ESG investors worry that unchecked climate change is a threat to human existence. The GOP appears to worry that unchecked ESG investors are a threat to Republican existence. Both sides are right.
ESG criteria (for “environmental, social, and governance”) are a set of standards for public companies’ actions that investors use to guide where they put their money. (These criteria could include committing to reduce carbon emissions by a certain percentage by a specific date, allowing employees work-at-home flexibility in light of pandemic safety and child care issues, or requiring that a minimum percentage of the board of directors be female or persons of color.) As more and more investors, large firms, and asset managers have gravitated toward ESG positions in recent years, they have found themselves at odds with a Republican Party that used to count on these institutions as A base of support. Republicans are now striking back, which is why you hear more of them railing against “woke capitalism” and ESG. One group recently formed a new right-wing business lobby, the American Free Enterprise Chamber of Commerce, to compete with the U.S. Chamber of Commerce, a long-standing supporter of mainstream Republican policies that anti-ESG activists now see as corrupted by the left. Another recent anti-ESG initiative has been to push red states to pass legislation to divest state pension fund assets from firms who follow ESG principles. For all the GOP fretting over left-wing “cancel culture,” the party is working very hard to cancel ESG.
A typical example comes from former Vice President Mike Pence, who wrote a May 26 op-ed in the Wall Street Journal (“Republicans Can Stop ESG Political Bias”) full of right-wing fervor. He called ESG a “pernicious strategy” from the “woke left” including “an unelected cabal of bureaucrats” and “large and powerful Wall Street financiers” who “almost never refuse to do business with China or Russia.” He compared ESG ratings to something from the Chinese Communist Party. He warned that far-left extremists are using ESG to impose a radical agenda and take away our freedoms. In fact, it is Pence who is trying to override the free market, where millions of investors have decided ESG is what they want.
ESG investing has become a global trend. The term was coined in 2005, but the concept of integrating nonfinancial considerations into investment decisions has been around for decades. ESG and its variants are also called socially responsible investing, sustainable investing, and impact investing. Since the 1960s, investors have periodically boycotted companies associated with tobacco, weapons of war, apartheid, and other “sin stock” issues. In recent years, scientific consensus about the threat of climate change has prompted many investors to consider environmental issues. In 2020, interest in ESG further increased as the murder of George Floyd and the pandemic highlighted racial inequality and workplace issues, and more investors decided they had their own levers to pull in order to agitate for a more just society.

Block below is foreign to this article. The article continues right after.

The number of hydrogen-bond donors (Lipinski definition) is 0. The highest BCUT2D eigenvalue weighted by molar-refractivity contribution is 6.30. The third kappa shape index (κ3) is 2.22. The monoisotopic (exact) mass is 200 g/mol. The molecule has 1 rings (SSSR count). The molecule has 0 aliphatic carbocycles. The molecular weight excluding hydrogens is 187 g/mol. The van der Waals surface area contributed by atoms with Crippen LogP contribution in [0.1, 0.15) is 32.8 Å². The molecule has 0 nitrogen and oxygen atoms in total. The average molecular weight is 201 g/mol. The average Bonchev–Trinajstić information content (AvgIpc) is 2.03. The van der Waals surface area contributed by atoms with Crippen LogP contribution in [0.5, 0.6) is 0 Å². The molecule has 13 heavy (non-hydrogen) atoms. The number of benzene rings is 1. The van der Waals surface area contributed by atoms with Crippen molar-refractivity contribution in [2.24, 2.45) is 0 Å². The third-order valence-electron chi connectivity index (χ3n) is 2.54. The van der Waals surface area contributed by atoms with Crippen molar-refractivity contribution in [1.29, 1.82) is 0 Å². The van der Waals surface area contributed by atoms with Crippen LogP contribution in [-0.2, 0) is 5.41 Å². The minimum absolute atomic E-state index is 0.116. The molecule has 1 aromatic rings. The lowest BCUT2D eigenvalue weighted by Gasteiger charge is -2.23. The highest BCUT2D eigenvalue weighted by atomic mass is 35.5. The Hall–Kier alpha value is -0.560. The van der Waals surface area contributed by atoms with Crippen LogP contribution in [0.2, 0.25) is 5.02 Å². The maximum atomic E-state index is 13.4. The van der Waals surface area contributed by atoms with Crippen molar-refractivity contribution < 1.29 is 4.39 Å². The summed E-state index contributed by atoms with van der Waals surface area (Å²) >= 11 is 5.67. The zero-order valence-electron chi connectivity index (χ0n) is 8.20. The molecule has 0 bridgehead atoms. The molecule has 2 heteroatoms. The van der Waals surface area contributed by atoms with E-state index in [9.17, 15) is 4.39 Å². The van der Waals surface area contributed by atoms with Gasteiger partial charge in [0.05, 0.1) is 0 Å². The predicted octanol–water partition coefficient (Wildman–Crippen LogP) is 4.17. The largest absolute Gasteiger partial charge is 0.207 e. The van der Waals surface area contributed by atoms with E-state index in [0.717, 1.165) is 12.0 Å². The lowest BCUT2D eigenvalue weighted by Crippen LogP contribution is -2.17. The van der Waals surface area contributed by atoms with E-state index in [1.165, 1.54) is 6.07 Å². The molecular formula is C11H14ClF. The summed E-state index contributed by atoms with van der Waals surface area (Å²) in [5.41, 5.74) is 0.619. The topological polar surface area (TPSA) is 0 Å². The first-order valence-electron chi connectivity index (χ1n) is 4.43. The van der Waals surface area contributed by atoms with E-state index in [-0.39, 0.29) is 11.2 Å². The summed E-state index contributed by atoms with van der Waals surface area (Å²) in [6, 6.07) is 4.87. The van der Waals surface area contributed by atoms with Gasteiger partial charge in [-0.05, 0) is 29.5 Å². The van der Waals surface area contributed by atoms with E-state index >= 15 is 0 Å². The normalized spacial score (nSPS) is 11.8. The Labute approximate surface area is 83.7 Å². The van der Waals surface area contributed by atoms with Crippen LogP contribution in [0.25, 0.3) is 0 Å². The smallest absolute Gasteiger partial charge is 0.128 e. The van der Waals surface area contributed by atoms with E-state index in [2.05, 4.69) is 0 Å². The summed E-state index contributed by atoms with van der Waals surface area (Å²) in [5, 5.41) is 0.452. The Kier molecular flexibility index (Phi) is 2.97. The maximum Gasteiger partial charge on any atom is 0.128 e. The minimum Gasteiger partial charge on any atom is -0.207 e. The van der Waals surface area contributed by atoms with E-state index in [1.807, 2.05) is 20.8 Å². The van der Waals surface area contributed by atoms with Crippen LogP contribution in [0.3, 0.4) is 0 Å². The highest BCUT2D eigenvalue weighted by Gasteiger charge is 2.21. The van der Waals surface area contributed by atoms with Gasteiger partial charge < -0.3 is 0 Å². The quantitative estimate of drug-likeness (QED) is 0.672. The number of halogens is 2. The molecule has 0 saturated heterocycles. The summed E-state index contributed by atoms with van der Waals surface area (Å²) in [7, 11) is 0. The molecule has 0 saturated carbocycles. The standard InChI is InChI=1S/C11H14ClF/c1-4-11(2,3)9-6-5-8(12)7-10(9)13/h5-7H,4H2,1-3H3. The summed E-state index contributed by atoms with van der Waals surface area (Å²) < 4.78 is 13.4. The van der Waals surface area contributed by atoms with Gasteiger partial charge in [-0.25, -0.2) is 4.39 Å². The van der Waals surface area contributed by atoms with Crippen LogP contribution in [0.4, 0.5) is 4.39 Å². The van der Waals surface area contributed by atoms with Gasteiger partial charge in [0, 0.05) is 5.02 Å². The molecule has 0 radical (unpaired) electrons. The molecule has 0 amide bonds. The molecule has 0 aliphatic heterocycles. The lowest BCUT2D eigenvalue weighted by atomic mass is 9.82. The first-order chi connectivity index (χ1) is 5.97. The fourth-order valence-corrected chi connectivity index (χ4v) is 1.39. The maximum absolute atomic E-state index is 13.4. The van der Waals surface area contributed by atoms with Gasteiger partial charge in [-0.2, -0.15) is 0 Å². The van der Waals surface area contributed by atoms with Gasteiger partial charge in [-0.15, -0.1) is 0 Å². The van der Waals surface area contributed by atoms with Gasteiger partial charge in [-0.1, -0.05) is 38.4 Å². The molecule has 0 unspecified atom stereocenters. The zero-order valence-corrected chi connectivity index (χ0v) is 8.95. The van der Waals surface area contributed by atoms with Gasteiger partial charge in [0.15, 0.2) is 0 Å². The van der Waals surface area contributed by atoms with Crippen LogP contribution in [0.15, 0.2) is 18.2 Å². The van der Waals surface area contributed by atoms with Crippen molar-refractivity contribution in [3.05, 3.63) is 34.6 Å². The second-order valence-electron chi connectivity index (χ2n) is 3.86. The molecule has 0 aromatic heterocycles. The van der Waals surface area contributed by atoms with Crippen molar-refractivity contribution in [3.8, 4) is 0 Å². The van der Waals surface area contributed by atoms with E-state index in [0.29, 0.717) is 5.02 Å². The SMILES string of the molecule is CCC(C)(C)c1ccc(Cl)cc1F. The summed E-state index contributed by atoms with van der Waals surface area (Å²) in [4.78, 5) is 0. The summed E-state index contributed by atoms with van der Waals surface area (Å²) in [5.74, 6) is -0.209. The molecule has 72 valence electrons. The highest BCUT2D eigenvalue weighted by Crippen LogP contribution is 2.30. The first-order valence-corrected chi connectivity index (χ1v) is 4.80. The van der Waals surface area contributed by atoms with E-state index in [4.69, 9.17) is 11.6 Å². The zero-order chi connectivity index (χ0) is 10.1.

ESG has evolved because diverse, broad-based investor groups—including pension funds, endowments, hedge funds, retail investors of all ages (but particularly millennials), investors of color, and women, among many others—have been demanding investments that are both profitable and socially responsible. Studies by Morgan Stanley and Vanguard show that investments based on ESG have either outperformed, or performed as well as, non-ESG investments. What is good for people is generally good for business.
Given the growing wave of influential ESG investors, most public companies and asset managers have incorporated ESG into their operations to meet investor demand. Incorporating ESG means implementing policies and procedures to measure and accurately disclose the firm’s application of ESG principles to its business operations, workforce, and governance. For asset managers, incorporating ESG also means creating financial products that follow ESG principles, such as ESG-based investment funds. That is the free market at work. Customer demand shifts and businesses adjust their operations to meet the new demand. ESG is the product of a free market, not a cabal of pernicious financiers with international sympathies.